Welcome to the Earthdata User Forum! Here, subject matter experts from several NASA Distributed Active Archive Centers (DAAC) can discuss general questions, research needs and data applications. Users can query how to access, view and interpret the data.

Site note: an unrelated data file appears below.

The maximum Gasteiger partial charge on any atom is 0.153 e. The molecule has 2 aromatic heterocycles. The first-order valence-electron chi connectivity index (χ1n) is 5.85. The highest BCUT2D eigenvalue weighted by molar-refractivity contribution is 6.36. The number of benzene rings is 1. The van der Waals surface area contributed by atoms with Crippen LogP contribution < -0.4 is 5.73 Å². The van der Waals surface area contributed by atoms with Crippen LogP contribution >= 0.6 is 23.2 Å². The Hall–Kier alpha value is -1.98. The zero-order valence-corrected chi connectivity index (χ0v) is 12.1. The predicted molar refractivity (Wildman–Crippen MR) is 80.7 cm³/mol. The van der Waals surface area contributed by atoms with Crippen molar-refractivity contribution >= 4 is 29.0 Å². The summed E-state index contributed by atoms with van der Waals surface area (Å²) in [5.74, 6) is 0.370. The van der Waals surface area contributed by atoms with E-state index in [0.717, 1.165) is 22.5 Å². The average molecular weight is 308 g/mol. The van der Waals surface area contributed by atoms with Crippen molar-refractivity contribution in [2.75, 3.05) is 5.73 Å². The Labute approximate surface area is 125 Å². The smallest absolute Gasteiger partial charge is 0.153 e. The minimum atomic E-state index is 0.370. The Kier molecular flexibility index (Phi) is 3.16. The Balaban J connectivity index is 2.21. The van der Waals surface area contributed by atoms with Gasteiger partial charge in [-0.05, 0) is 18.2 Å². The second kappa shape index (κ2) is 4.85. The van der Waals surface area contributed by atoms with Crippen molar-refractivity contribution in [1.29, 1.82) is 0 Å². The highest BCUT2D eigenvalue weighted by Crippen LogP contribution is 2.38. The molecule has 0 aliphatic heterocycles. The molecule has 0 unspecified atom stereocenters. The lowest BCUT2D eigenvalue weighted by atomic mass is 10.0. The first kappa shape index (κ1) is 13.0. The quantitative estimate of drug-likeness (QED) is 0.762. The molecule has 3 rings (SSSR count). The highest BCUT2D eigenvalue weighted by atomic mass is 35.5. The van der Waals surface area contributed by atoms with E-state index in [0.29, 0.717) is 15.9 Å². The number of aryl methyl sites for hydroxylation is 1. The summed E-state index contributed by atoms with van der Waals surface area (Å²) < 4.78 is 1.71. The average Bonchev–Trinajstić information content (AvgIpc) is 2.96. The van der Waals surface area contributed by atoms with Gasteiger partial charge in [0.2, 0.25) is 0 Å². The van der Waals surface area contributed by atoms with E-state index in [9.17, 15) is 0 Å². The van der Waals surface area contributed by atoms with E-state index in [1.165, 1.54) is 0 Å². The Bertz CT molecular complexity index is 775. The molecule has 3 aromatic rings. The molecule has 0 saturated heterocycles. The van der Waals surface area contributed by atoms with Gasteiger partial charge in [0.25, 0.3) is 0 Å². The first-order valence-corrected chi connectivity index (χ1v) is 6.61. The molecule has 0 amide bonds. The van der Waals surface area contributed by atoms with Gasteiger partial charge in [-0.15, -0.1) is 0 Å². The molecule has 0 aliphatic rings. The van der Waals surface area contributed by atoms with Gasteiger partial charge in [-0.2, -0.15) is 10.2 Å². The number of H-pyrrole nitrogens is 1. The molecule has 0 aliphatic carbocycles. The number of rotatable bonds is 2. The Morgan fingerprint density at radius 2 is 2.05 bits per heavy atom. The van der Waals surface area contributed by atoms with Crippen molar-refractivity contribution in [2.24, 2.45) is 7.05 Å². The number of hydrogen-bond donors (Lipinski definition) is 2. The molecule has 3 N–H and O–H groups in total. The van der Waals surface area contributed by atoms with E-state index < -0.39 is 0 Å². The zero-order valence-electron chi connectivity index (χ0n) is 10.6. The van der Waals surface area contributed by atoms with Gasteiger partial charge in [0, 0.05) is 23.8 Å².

The instantaneous swath of any imaging instrument, including MISR, is the width of the region that is actually observed across the track of the instrument at any time during any particular overflight. The instantaneous swathes of the cameras on the MISR instrument vary from 376 to 414 km, but the instantaneous swath of the overlap of all cameras is 360 km. This means that whenever MISR passes exactly overhead of a site, its nine cameras also observe the neighborhood of that site, up to 180 km on either side of the projection of the track of the Terra platform on the Earth's surface. The swath also refers to the entire region being observed by MISR in the course of one particular orbit: in this case, it refers to an area that is about 20,000 km long and 360 km wide.